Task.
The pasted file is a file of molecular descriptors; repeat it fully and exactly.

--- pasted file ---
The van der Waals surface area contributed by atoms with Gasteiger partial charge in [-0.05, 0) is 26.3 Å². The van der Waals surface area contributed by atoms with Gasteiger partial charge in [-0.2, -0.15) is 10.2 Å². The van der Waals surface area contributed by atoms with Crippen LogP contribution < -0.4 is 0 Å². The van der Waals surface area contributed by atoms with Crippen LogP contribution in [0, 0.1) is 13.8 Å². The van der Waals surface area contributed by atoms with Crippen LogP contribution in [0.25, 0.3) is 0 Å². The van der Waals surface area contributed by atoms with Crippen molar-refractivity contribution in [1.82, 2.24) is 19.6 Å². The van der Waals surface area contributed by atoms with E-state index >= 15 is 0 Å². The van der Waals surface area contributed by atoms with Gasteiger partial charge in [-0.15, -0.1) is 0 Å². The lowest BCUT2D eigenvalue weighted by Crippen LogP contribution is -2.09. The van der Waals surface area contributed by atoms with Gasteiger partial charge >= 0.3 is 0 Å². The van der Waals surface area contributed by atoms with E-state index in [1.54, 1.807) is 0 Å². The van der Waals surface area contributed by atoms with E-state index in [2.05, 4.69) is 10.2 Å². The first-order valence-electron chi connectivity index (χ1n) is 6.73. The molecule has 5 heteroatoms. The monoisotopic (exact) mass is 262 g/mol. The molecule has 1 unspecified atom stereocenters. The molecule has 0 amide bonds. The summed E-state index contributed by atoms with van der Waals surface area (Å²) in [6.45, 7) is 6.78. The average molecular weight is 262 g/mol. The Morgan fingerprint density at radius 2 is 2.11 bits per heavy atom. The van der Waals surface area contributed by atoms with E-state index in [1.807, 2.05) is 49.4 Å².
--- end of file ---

The van der Waals surface area contributed by atoms with Gasteiger partial charge in [-0.05, 0) is 26.3 Å². The van der Waals surface area contributed by atoms with Gasteiger partial charge in [-0.2, -0.15) is 10.2 Å². The van der Waals surface area contributed by atoms with Crippen LogP contribution < -0.4 is 0 Å². The van der Waals surface area contributed by atoms with Crippen LogP contribution in [0, 0.1) is 13.8 Å². The van der Waals surface area contributed by atoms with Crippen LogP contribution in [0.25, 0.3) is 0 Å². The van der Waals surface area contributed by atoms with Crippen molar-refractivity contribution in [1.82, 2.24) is 19.6 Å². The van der Waals surface area contributed by atoms with E-state index >= 15 is 0 Å². The van der Waals surface area contributed by atoms with Gasteiger partial charge in [-0.15, -0.1) is 0 Å². The lowest BCUT2D eigenvalue weighted by Crippen LogP contribution is -2.09. The van der Waals surface area contributed by atoms with Gasteiger partial charge >= 0.3 is 0 Å². The van der Waals surface area contributed by atoms with E-state index in [1.54, 1.807) is 0 Å². The van der Waals surface area contributed by atoms with E-state index in [2.05, 4.69) is 10.2 Å². The first-order valence-electron chi connectivity index (χ1n) is 6.73. The molecule has 5 heteroatoms. The monoisotopic (exact) mass is 262 g/mol. The molecule has 1 unspecified atom stereocenters. The molecule has 0 amide bonds. The summed E-state index contributed by atoms with van der Waals surface area (Å²) in [6.45, 7) is 6.78. The average molecular weight is 262 g/mol. The Morgan fingerprint density at radius 2 is 2.11 bits per heavy atom. The van der Waals surface area contributed by atoms with E-state index in [1.807, 2.05) is 49.4 Å².